[Originally published in Hurriyet Daily News]
Two nasty episodes of “student protests” took place in Turkey in the past week. And they showed that both the Turkish police and the Turkish protestors need to learn some manners.
The first episode was in Dolmabahçe, Istanbul, where Prime Minister Recep Tayyip Erdoğan held a meeting with rectors of universities from all around the country. A large group of students gathered outside, claiming a right to join the meeting, for they “had a word to say about the future of universities.” The police blocked these unwelcome guests, and they tried to force their way in, with sticks in their hands.
In response, police were ordered to “disperse the crowd,” which they did all too brutality. Several students got hurt by batons and pepper spray. A 19-year-old pregnant woman was kicked while she was on the ground, and she is said to have lost her unborn baby. The force the police used was certainly “disproportionate,” and outright brutal. I condemn it wholeheartedly.
This heavy-handedness, unfortunately, has characterized the Turkish police for ages. Things were much worse in the past century, where torture was one of their favorite pastimes. There has been much improvement in that regards, thanks to the European Union process and the current government, but police brutality during public unrest goes largely unchanged.
From the government side, two important comments came on this issue. First, the prime minister made a rather disappointing remark, noting that the police “must do its job,” and that the students had no right to insist to join a meeting that they were not invited to. (The latter argument made sense, but the former ignored the brutality of the police.) The second comment, which came from Deputy Prime Minister Bülent Arınç, was more reassuring. He conceded that the police used “disproportionate force against unarmed students,” and the violence against the 19-year-old pregnant woman was “a crime.”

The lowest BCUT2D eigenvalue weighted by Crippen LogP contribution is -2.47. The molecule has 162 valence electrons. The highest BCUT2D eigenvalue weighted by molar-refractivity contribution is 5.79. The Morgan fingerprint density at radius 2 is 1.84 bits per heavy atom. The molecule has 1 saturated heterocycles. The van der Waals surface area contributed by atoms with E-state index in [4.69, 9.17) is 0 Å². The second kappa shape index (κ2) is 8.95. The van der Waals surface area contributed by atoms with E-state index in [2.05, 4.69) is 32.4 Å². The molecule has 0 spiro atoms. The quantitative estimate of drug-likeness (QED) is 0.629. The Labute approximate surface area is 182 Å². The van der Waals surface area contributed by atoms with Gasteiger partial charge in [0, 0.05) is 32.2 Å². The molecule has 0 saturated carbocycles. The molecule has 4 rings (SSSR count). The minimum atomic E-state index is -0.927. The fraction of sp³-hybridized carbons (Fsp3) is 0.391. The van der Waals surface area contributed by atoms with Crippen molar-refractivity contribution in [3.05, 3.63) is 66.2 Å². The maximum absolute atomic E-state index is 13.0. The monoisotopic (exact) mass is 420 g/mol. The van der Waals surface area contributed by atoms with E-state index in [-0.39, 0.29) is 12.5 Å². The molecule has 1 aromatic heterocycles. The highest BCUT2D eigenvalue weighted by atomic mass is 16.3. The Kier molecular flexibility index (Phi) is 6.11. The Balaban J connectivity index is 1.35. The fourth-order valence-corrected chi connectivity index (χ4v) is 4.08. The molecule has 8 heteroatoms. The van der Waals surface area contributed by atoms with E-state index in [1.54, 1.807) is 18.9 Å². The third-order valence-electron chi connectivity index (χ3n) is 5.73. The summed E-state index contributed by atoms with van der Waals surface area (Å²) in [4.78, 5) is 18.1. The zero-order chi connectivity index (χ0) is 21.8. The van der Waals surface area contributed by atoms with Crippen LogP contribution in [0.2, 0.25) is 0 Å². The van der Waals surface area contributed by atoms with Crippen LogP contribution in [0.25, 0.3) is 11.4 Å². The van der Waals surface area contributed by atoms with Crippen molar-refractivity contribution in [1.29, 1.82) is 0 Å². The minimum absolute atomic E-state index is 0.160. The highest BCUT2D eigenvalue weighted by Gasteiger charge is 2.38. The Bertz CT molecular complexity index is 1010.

So, my hope is that the Arınç view on this matter will also be the government view, and steps will be taken to restrain the police.
The second episode of the past week was in Ankara, at the renowned Political Science Faculty – the crucible of the age-old blend between Kemalism and Marxist socialism. A panel on constitutional reform was organized here, and the two speakers were Sühely Batum of the main opposition Republican People’s Party, or CHP, and Burhan Kuzu of the incumbent Justice and Development Party, or AKP. When the latter came to the stage, a group calling itself “University Collective,” stood up and started to protest. A little later they all yelled “defol!” (“get out!”), and began throwing eggs at Mr. Kuzu, whose was lucky to be shielded by the umbrellas of his entourage.
After being the target of several dozens of eggs, the shocked Mr. Kuzu left the hall, calling his protestors, “idiots.”
Personally, I can’t comment on the mental level of the “university collectives,” and similar militant groups, but I can well say that they are uncivilized and vulgar. They certainly have a right to protest anything they dislike, but they don’t have the right to silence speakers, and prevent other students listening to them. No wonder even Süheyl Batum, who is closer to them politically, said that what they did amounted to “fascism” — although he backed off a bit the next day.
These militant students do such things all the time. About a month ago, they egged an advertiser, who had come to their campus to speak about business, chanting “capitalist, get out!” Their aim is really not to raise a protest, let alone a criticism, but to create intellectual “liberated zones,” in which only their ideology will be heard. The same is true for their right-wing versions as well — with whom I had the privilege to get acquainted a few weeks ago thanks to a hangman’s noose they threw at me.
Such militant students are not always innocent when it comes to their clashes with the police. The latter, as I said, can easily get brutal, but the students sometimes provoke this intentionally, by throwing rocks at them or vandalizing neighborhoods. There have been cases that they have hurt the police officers badly, too. In a famous scene in the late 90s, an officer was beaten almost to death in Istanbul by May Day protestors. The result of such incidents is sort of a blood feud between Turkish police and the Turkish left.
At the end of the day, it seems that our society needs more civility in all sides. The police needs to be trained against, and if needed, punished for, excessive use of force. And the government should not shy away from accepting that need.
Meanwhile, the Turkish media, most of which is dominated by the leftist students of the previous decades, should give up its love affair with the anti-government protestors, and not assume that they are always right. Chanting “down with capitalism” doesn’t make anybody automatically virtuous. Behaving as civilized human being does.